Planting Herb Plants From Seed

Watering herbs

Herb plants are a popular type of plant to grow inside and outside.

If you have the itch to grow something and it’s not quite warm enough to plant herb plants outside, growing them from seed can be a good idea. 

We’ll cover some details on how to grow herb plants from seed and helpful information to keep in mind as your seeds germinate and grow into small herb plant plants.

Why plant herb plants from seed

There are a number of reasons you may want to grow your herb plants from seed. 

The first, and already mentioned, is time. If you’re in the winter months, purchasing small herb plants to grow may not be possible.

You can also save money, as herb plant seeds are a fraction of the price of purchasing young plants at a nursery or garden center.

Finally, it gives you a feeling of satisfaction to grow the herb plant from seed all the way through to the end of its lifecycle.

Varieties of herb plants you can start from seed

You can plant most herb plant varieties from seed. 

What temperature is ideal?

A herb plant seed requires a certain temperature range in order to germinate. Outside of this optimum range, germinating your herb plant seeds is still possible, but your success rate will be less.

Most plants’ ideal temperature range to germinate is 68 – 86 degrees Fahrenheit

When to sow the herb plant seeds

Choosing the best time to sow your herb plant seeds depends on when you are planning on planting them outside. 

Typically, herb plant seeds should be planted 6-8 weeks before you plant to plant them outside. Check your seed packet for the specific timing of your planting.

It’s definitely possible to plant herb plants outside of this window, but you may need to nurture the plant more inside before it’s warm enough to plant it outside. 

Knowing when to plant an annual outside can be tricky, so make sure it’s not too early in the season when you plant your herb plant outside.

How long will it take for herb plant seeds to germinate?

Your herb plant seeds should germinate 7-14 days after they are planted.

This timeframe may change depending on how consistently you are keeping the soil moist and in the light. A seed that isn’t well taken care of will take longer to germinate or die before ever sprouting.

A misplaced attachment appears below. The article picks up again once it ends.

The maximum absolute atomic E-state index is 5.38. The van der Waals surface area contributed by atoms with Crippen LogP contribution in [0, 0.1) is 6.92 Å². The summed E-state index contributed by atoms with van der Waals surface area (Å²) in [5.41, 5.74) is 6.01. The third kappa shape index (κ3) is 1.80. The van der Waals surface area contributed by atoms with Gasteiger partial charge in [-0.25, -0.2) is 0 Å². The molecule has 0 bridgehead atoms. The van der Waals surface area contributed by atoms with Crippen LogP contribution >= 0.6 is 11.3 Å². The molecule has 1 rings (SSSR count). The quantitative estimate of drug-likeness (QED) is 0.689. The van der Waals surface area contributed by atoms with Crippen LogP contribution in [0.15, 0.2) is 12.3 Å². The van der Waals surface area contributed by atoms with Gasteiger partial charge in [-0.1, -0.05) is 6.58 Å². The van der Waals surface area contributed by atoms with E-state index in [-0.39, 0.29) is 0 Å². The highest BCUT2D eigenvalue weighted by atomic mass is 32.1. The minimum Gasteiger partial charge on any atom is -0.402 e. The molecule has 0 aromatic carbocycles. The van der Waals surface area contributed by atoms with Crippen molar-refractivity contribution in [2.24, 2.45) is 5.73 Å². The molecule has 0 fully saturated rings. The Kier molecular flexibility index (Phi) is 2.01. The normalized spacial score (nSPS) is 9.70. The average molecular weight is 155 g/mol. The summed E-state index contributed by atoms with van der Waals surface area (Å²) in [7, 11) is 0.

How to plant herb plants from seed

To plant herb plants from seed, you can follow the following steps

1. Purchase the herb plant seeds & potting soil

This can be done at many garden centers or greenhouses. If seeds are not available this way, many online stores offer herb plant seeds for sale.

Your herb plant seeds will grow best in potting soil rather than topsoil, so make sure to purchase some potting soil to plant the seeds in.

2. Find a container to plant in

You’ll need a container for your soil and herb plant seed. Seeds do not need much space to grow. In fact, you can plant multiple seeds in the same container and then separate the sprouts once they germinated and plant them in their own spot.

For a home solution, egg cartons or egg trays can be a good place to plant seeds and have them sprout. These containers provide more than enough room for a seed to germinate.

3. Plant your herb plant seeds

To plant the herb plant seeds, fill your container with potting soil. No need to fill it to the brim, as water runoff may overflow the container.

Now it’s time to plant your seed. The general rule of thumb with seeds is to plant them 2 to 3 times their length. You’ll want to error on the side of not planting them deep enough.

To plant the seed, you can poke a hole in the potting soil with your finger, or use a stick.

Cover the seed up with potting soil once you have placed the herb plant seed in the hole.

4. Water your newly planted herb plant seed

Water the herb plant lightly. Be careful not to overwater it. A herb plant seed only needs damp soil to begin its germination.

Transplanting herb plant seedlings

After the herb plant seed has sprouted, you can transplant it into another container.

To do this, push your finger down below the sprout and gently pull up so that minimal roots are damaged.

Once you have a free herb plant sprout, you can plant it in another container and gently water it in.